A Retro Revival

Arts & Culture, Fashion — By on May 31, 2013 11:45 AM


As the world slips into slacks and furrows into fur, the rise of a new culture threatens to dethrone the Gatsby empire.

Initially used to describe the fashion and vehicles of those who built custom cars in the 50s, Kustom Kulture is today synonymous with rods and rock ‘n’ roll.

The return to the 40s, 50s and 60s is proving particularly popular with the younger generation.

Twenty-one-year-old retro revivalist, Hayley Stavrou, said her parents first introduced her to the culture.

“My parents influenced me from a very early age… I’d listen to the music and watch old films from the era,” Ms Stavrou said.

“I love everything about it – from the cars to the music, the fashion, and even the way people conducted themselves… everyone seemed so elegant and mature.”

“Being a ‘curvy’ girl, the fashion also helped me embrace my body shape… I struggled a lot with body image and so it was nice to find something I loved and made me feel sexy and classy,” she said.

Ms Stavrou, who has participated in the Rock and Roll Rendezvous and modelled for custom clothing store Delerium Emporium, said the culture is empowering for women.

“I look up to [organisations such as] the Land Army, the Suffragettes, and the iconic Rosie the Riveter, who all helped empower women and encourage them to aim for more in life,” she said.

The search for a strong female identity has rekindled a fascination with the pin-up girl and, by extension, burlesque.

While Kustom Kulture is not traditionally associated with burlesque, it has fuelled interest in the performance art.

Julie Cooke of Lady Love said attendance at the dance studio’s burlesque class had sky rocketed in recent months.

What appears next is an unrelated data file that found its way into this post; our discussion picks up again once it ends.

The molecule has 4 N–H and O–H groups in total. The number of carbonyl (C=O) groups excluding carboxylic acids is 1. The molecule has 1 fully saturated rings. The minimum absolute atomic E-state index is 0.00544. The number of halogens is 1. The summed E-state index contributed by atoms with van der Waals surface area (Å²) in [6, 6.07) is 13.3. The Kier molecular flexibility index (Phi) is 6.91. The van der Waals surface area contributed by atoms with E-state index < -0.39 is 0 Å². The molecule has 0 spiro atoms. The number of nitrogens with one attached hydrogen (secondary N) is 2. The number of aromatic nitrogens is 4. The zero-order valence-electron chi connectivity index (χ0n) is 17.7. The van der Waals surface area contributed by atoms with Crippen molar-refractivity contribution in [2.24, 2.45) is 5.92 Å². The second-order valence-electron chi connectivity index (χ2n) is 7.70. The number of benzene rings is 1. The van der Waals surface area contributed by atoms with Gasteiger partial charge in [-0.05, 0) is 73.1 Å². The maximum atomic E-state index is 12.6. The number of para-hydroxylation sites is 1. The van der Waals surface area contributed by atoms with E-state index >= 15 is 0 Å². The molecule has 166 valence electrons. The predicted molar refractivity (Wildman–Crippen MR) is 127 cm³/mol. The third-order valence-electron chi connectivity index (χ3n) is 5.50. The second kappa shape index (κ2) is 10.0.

“We’ve had women of all ages and from a range of backgrounds coming to us for classes,” Ms Cooke said.

“For some, burlesque is an escape from reality, for others it’s a fun workout which makes them feel sexy.

“We cater for this with our own unique style which incorporates different costumes and props.”

Twenty-two-year-old Lucy Ahern attended burlesque classes following a performance she had seen at the Adelaide Vintage Expo.

“I loved the cheekiness, glamour and confidence these women had, and it encouraged me to give it a go myself,” Ms Ahern said.

“I think the general perception is that it’s just another form of stripping, but there’s quite a bit more to it than that – for many it’s a way to get a political message across, or to subvert gender stereotypes.

“While they may be taking their clothes off, there is often a bigger statement going on.

“For instance, Imogen Kelly’s Marie Antoinette skit is funny, sexy, and utterly entertaining – it’s not just stripping,” she said.

“We sometimes have to deal with the ‘stripper’ comments, but we don’t mind as we’re very proud of who we are and what we do,” Ms Cooke said.

“I haven’t taken burlesque classes, but I’ve found my involvement in pin-up photo shoots to be equally empowering,” Ms Stavrou said.

“Hopefully we’ll have more people involved in the future and hopefully there will be fewer stigmas attached to the pin-up or burlesque culture.”

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